Capitola Beach

Geology of the Beach:

The yellow brown sandstones that contain the fossils are part of the Purisma formation. Collecting is best at low tide, when the outcroppings are most exposed. 2429587379_250f7320ef.jpg

Paleontology of the Fossils:

The fossils originate from the Pliocene epoch of the Neogene period. Bivalves, gastropods, sea urchins, crabs, marine mammal bones from whales and seals can be found. Shark teeth have also been recovered from the beach, but are rare.

An extensive photo gallery of the fossils common at Capitola Beach can be found here: http://nextcenturyimages.com/nature/capitolafossils2307/index.html 

Works Cited:

“CA Capitola,” (Paleontica Fossiel August 2012) <http://english.fossiel.net/sites/fossil_site.php?plaats=506>

Jacalitos Creek

image069Paleontology:

Fauna found in the area include three species of Echinodermata, two Cirripedia, Pelecy- poda, and 29 Gastropoda. Many new gastropod species were discovered in Jacalitos Creek including  Attralium arnoldi, Chrysodomus coalingemis, Fissuridea subelliplica, Murex perangulatui, Natica (Neverita) orbieularis, Trophon magister, Turritella nova; Pelecypoda : Mytilus ketvi, Tivela trigonalis.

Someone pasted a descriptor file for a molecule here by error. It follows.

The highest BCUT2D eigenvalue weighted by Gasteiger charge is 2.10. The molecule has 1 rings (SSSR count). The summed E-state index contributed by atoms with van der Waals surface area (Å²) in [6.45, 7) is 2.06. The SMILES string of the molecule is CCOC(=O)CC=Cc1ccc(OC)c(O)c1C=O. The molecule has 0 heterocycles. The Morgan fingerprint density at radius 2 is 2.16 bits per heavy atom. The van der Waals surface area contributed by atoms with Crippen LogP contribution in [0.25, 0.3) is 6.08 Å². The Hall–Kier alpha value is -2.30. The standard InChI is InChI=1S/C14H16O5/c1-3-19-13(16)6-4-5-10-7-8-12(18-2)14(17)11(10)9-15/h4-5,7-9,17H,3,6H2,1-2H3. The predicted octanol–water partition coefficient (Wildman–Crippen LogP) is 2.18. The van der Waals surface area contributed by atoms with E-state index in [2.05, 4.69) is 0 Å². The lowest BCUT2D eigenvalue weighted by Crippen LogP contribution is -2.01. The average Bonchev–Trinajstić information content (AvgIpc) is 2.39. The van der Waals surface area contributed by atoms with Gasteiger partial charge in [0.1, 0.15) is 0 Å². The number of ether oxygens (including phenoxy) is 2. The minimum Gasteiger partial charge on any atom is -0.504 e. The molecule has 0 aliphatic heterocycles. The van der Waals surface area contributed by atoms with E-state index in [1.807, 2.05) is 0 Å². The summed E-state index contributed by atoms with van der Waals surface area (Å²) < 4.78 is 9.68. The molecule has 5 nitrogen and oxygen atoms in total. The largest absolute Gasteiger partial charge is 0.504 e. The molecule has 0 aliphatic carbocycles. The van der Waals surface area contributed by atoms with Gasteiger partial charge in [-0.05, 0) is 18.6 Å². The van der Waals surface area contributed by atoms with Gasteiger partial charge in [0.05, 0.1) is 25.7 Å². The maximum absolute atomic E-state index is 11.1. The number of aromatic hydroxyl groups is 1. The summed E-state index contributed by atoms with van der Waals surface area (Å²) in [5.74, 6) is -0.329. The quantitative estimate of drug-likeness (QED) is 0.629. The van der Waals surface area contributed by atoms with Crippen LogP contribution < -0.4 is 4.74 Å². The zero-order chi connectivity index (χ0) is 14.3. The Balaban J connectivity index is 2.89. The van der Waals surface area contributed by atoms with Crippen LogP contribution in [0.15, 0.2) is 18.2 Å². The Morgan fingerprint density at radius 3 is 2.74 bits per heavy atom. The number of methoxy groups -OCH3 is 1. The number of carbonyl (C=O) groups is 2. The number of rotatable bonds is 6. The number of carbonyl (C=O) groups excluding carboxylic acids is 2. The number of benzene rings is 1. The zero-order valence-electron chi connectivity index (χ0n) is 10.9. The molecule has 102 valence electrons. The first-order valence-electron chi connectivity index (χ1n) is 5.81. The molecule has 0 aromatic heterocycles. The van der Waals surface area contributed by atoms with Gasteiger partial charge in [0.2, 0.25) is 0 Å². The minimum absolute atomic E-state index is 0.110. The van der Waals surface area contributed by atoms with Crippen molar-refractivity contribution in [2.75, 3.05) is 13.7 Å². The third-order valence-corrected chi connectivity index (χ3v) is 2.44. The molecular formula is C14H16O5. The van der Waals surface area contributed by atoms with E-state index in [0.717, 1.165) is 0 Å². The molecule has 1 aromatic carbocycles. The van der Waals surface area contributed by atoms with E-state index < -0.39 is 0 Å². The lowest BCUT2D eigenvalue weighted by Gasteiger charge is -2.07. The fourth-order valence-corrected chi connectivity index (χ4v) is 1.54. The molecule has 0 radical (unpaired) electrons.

Works Cited:

Jorgen O. Nomland, “Fauna from the Lower Pliocene at Jacalitos Creek and Waltham Canyon, Fresno County, California,” (North American Paleontology 1916) <http://journals.cambridge.org/download.php?file=%2FGEO%2FGEO6_3_08%2FS0016756800206043a.pdf&code=143cdf352a36a8ead990e75cf703ee45>